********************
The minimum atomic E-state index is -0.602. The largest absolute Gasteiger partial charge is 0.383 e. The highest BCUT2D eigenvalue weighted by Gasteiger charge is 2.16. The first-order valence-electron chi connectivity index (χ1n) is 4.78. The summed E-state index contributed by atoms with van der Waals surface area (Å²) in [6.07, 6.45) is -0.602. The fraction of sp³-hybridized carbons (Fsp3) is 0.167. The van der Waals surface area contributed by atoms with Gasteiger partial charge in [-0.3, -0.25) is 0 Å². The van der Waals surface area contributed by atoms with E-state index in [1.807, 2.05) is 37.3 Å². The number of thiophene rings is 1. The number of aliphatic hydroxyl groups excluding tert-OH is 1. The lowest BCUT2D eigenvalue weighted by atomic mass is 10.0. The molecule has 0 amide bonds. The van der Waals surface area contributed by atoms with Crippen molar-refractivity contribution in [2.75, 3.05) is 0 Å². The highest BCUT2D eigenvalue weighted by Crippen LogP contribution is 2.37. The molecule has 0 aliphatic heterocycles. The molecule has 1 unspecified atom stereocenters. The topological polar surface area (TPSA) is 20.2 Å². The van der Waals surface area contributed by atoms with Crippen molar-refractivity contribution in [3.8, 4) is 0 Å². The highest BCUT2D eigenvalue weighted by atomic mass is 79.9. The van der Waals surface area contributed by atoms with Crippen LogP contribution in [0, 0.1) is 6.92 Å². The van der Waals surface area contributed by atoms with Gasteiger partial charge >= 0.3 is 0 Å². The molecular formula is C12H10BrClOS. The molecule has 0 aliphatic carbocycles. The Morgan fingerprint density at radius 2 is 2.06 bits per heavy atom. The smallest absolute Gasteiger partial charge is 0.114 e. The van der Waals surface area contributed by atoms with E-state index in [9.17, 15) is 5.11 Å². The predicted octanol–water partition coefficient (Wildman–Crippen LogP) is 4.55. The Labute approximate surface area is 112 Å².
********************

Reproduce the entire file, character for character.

The minimum atomic E-state index is -0.602. The largest absolute Gasteiger partial charge is 0.383 e. The highest BCUT2D eigenvalue weighted by Gasteiger charge is 2.16. The first-order valence-electron chi connectivity index (χ1n) is 4.78. The summed E-state index contributed by atoms with van der Waals surface area (Å²) in [6.07, 6.45) is -0.602. The fraction of sp³-hybridized carbons (Fsp3) is 0.167. The van der Waals surface area contributed by atoms with Gasteiger partial charge in [-0.3, -0.25) is 0 Å². The van der Waals surface area contributed by atoms with E-state index in [1.807, 2.05) is 37.3 Å². The number of thiophene rings is 1. The number of aliphatic hydroxyl groups excluding tert-OH is 1. The lowest BCUT2D eigenvalue weighted by atomic mass is 10.0. The molecule has 0 amide bonds. The van der Waals surface area contributed by atoms with Crippen molar-refractivity contribution in [2.75, 3.05) is 0 Å². The highest BCUT2D eigenvalue weighted by Crippen LogP contribution is 2.37. The molecule has 0 aliphatic heterocycles. The molecule has 1 unspecified atom stereocenters. The topological polar surface area (TPSA) is 20.2 Å². The van der Waals surface area contributed by atoms with Crippen molar-refractivity contribution in [3.8, 4) is 0 Å². The highest BCUT2D eigenvalue weighted by atomic mass is 79.9. The van der Waals surface area contributed by atoms with Crippen LogP contribution in [0, 0.1) is 6.92 Å². The van der Waals surface area contributed by atoms with Gasteiger partial charge >= 0.3 is 0 Å². The molecular formula is C12H10BrClOS. The molecule has 0 aliphatic carbocycles. The Morgan fingerprint density at radius 2 is 2.06 bits per heavy atom. The smallest absolute Gasteiger partial charge is 0.114 e. The van der Waals surface area contributed by atoms with E-state index in [9.17, 15) is 5.11 Å². The predicted octanol–water partition coefficient (Wildman–Crippen LogP) is 4.55. The Labute approximate surface area is 112 Å².